Tampa Federal Criminal Defense Lawyer

What Are Post-Convictions Motions?

May 23, 2012 | Appeals/Post-Conviction Motions

Post-convictions motions are not appeals but they are very similar. Post-convictions motions generally fall into two categories: 1) a motion to correct an illegal sentence or 2) a motion for ineffective assistance of counsel. This article will discuss ineffective assistance of counsel motions.

In federal court a motion for ineffective assistance of counsel is commonly known by judges, lawyers and defendants as a 2255 motion. In state court a motion for ineffective assistance of counsel is commonly referred to by judges, lawyers, and defendants as a 3.850 motion. This shortened phraseology comes from Criminal Rule of Florida Procedure 3.850 and Section 2255 of United States laws which in effect codifies the Supreme Court of the United States decision of Strickland v. Washington, 466 U.S. 668 (1984). In Strickland, the Supreme Court of the United States ruled that part of the right to counsel is a right to effective assistance of counsel. Proving that their lawyer was ineffective at trial is a way for convicted defendants to get their convictions overturned, and therefore ineffective assistance is a common habeas petition claim. To prove ineffective assistance of counsel, a defendant must show (1) that their trial lawyer’s performance fell below an “objective standard of reasonableness” and (2) “a reasonable probability that, but for counsel’s unprofessional errors, the result of the proceeding would have been different.” Id.

If you think this is an easy standard to figure out you would be wrong. Courts throughout the country struggle with what is ineffective every day and as a result there have been some very disturbing decisions throughout the years. Consider the following cases that did NOT warrant a reversal pursuant to ineffective assistance of counsel:

1. “Although defense counsel slept during portions of the trial, counsel provided defendant meaningful representation.”

2. “Proof of a defense counsel’s use of narcotics during trial does not amount to a per se violation of constitutional right to effective counsel.”

3. “Murder defendant was not deprived of effective assistance of counsel, though counsel was alcoholic.”

4. “Counsel’s … seeming indifference to defendant’s attire . . . through defendant was wearing same sweatshirt and footwear in court that he wore on the day of crime, did not constitute ineffective assistance.”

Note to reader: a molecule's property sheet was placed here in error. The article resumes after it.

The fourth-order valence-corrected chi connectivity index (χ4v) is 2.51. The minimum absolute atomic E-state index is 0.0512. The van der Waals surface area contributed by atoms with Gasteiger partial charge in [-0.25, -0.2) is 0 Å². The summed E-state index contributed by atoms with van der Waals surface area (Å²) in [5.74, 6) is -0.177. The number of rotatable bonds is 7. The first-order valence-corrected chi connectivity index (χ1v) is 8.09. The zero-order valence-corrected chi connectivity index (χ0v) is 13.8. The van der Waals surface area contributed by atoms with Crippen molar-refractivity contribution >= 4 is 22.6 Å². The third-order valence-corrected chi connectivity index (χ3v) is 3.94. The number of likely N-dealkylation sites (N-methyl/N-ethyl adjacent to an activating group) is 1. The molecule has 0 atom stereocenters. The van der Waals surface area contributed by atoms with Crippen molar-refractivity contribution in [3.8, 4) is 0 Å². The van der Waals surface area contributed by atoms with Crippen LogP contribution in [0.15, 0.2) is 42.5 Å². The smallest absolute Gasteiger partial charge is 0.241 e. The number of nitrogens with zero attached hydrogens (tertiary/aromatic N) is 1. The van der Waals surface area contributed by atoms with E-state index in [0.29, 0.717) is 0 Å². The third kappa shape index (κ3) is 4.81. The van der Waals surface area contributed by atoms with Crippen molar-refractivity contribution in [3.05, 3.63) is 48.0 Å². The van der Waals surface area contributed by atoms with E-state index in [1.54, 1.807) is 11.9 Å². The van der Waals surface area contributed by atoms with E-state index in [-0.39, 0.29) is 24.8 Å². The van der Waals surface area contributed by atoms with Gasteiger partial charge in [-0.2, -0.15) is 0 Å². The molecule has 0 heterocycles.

Now consider cases that did warrant a reversal based upon ineffective assistance of counsel:

1. “Defense counsel’s closing argument that . . . admitted client’s guilt without client’s consent and argued . . . that permissive society in general, and television and rock music in particular, produced nihilistic attitudes in young people so that society should be held responsible for defendant’s conduct, constituted prejudicial ineffective assistance of counsel.”

2. “Counsel was himself under indictment on unrelated cocaine charges and repeatedly informed prospective jurors of that fact during voir dire.”

3. “Suggesting that if defendant had testified, he would have lied . . . constituted ineffective assistance of counsel.”

4. “[It was ineffective assistance when defense counsel failed] to challenge any prospective juror, either preemptory or for cause, with result that nine of twelve jurors had friends or relatives on various police force.”

As you can see there are varying degrees of success associated with ineffective assistance of counsel claims. The four cases that were not held to be ineffective are very clearly examples of ineffective assistance of counsel by any rational view point. So why were they ruled as effective assistance of counsel by those courts? Justice differs from day to day, courtroom to courtroom. Judges are elected and judges are appointed. Each judge brings with him or her a view point that is impossible to separate when analyzing a case. Sometimes it is intentional and blatant and sometimes it is implicit and hidden. The point is a criminal defendant, and his lawyer, must never give up and keep fighting. An obvious winner may not be obvious which is why zealous representation is important.

For justice delayed is justice denied.


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